Python bindings HOWTO proof reader request
ben at adversary.org
Fri Mar 23 23:01:51 CET 2018
Sorry for the delayed reply; there's been a few power outages here
... and bush fires.
On Wed, Mar 21, 2018 at 10:49:03AM +0100, Tobias Mueller wrote:
> On Mon, 2018-03-19 at 14:35 +1100, Ben McGinnes wrote:
>> On Sat, Mar 17, 2018 at 11:24:47PM +0100, Tobias Mueller wrote:
>>> I understand that the system's gpgme.h is needed for generating the
>>> python bindings. But is that not very similar to other python
>>> to (system wide) libraries on PyPI? What's making gpgme more special
>>> than those?
>> Essentially it boils down to the dynamic generation of that header
>> file when GPGME is compiled
> But that's before someone installed the python bindings, right?
>> in conjunction with the dynamic generation
>> of the SWIG bindings. If gpgme.h shipped statically with the source
>> then there'd be no problem, but that isn't the case here.
> But in case of source distribution, gpgme.h is on the target system,
> no? And for a binary distribution, gpgme.h doesn't matter.
Except you're not going to be able to build a binary distribution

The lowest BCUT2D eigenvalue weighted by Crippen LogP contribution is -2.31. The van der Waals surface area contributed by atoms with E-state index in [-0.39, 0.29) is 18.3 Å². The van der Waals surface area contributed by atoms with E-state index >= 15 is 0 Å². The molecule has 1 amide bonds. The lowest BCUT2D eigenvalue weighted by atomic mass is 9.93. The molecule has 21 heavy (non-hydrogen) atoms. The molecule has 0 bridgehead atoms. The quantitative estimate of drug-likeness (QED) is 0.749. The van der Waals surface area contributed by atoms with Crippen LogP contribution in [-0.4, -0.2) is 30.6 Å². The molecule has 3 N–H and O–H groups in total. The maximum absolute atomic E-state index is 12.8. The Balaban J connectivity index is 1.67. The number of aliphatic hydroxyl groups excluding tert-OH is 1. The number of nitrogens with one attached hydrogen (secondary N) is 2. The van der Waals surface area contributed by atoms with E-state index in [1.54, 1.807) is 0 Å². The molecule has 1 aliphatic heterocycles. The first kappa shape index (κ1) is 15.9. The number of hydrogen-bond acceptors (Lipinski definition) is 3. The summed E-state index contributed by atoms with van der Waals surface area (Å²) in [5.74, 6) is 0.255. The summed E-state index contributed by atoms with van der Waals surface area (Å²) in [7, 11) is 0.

without building it from something in the first place and that step is
going to need gpgme.h.
>>> You don't really have to ship a gpgme.h, do you?
>> Yeah, actually we do since that's what GPGME itself depends upon.
> wait. what? Of course, gpgme itself does not depend on an existing
> gpgme.h. The python bindings do.
And so does everything that uses GPGME.
Take Mutt for instance; it's accessing the C code in GPGME, but every
component that it does this with it does via including gpgme.h.
> The source distribution of the Python bindings can probably pick the
> gpgme.h up that is already present on the system.
Here's the thing, though; if there is already a gpgme.h on the system
then GPGME has already been installed and since it is only made
available (from gnupg.org) as source then it was compiled for that
external system at some point. This means it was either compiled from
source on that system or precompiled (e.g. by a Linux distribution for
a target architecture) in a way which will "just work" on that system.
Since it ships with the bindings, why is that not enough to cover the
installation of those bindings at the same time? Why use PyPI
instead of the version which would be built against the version of
gpgme.h which matches the .so, .dll or .dylib files on the system?
For the Python bindings not to be there in the first place would
actually require manual intervention to disable them. For PyPI
installation to be necessary it is predicated on intervention to